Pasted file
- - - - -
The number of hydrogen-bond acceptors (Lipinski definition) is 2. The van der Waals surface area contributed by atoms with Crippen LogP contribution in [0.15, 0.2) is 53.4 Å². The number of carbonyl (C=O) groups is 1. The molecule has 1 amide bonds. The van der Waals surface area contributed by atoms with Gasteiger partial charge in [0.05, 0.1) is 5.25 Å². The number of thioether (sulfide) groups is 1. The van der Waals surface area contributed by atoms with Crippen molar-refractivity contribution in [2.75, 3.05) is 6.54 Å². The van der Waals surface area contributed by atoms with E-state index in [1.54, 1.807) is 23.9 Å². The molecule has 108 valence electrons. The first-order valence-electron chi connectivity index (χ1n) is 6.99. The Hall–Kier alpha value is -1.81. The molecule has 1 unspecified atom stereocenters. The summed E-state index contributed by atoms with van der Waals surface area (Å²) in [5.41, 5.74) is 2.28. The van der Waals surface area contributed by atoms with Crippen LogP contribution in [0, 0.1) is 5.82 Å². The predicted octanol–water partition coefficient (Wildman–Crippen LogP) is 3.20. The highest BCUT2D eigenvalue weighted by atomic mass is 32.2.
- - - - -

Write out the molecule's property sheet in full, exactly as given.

The number of hydrogen-bond acceptors (Lipinski definition) is 2. The van der Waals surface area contributed by atoms with Crippen LogP contribution in [0.15, 0.2) is 53.4 Å². The number of carbonyl (C=O) groups is 1. The molecule has 1 amide bonds. The van der Waals surface area contributed by atoms with Gasteiger partial charge in [0.05, 0.1) is 5.25 Å². The number of thioether (sulfide) groups is 1. The van der Waals surface area contributed by atoms with Crippen molar-refractivity contribution in [2.75, 3.05) is 6.54 Å². The van der Waals surface area contributed by atoms with E-state index in [1.54, 1.807) is 23.9 Å². The molecule has 108 valence electrons. The first-order valence-electron chi connectivity index (χ1n) is 6.99. The Hall–Kier alpha value is -1.81. The molecule has 1 unspecified atom stereocenters. The summed E-state index contributed by atoms with van der Waals surface area (Å²) in [5.41, 5.74) is 2.28. The van der Waals surface area contributed by atoms with Crippen LogP contribution in [0, 0.1) is 5.82 Å². The predicted octanol–water partition coefficient (Wildman–Crippen LogP) is 3.20. The highest BCUT2D eigenvalue weighted by atomic mass is 32.2.